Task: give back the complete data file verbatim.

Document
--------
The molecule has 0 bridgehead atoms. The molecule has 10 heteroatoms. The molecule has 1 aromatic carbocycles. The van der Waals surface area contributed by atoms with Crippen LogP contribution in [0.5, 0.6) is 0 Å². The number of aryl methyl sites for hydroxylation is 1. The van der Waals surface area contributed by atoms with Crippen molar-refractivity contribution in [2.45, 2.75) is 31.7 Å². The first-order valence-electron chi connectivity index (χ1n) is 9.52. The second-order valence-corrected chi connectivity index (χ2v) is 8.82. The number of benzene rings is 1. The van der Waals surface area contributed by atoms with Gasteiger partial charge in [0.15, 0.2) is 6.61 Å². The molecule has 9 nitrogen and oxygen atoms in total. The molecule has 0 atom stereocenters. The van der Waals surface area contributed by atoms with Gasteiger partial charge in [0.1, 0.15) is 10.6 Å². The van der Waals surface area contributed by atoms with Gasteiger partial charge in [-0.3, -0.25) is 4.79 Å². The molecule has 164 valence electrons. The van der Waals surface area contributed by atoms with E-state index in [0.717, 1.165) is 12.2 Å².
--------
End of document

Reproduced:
The molecule has 0 bridgehead atoms. The molecule has 10 heteroatoms. The molecule has 1 aromatic carbocycles. The van der Waals surface area contributed by atoms with Crippen LogP contribution in [0.5, 0.6) is 0 Å². The number of aryl methyl sites for hydroxylation is 1. The van der Waals surface area contributed by atoms with Crippen molar-refractivity contribution in [2.45, 2.75) is 31.7 Å². The first-order valence-electron chi connectivity index (χ1n) is 9.52. The second-order valence-corrected chi connectivity index (χ2v) is 8.82. The number of benzene rings is 1. The van der Waals surface area contributed by atoms with Gasteiger partial charge in [0.15, 0.2) is 6.61 Å². The molecule has 9 nitrogen and oxygen atoms in total. The molecule has 0 atom stereocenters. The van der Waals surface area contributed by atoms with Gasteiger partial charge in [0.1, 0.15) is 10.6 Å². The van der Waals surface area contributed by atoms with Gasteiger partial charge in [-0.3, -0.25) is 4.79 Å². The molecule has 164 valence electrons. The van der Waals surface area contributed by atoms with E-state index in [0.717, 1.165) is 12.2 Å².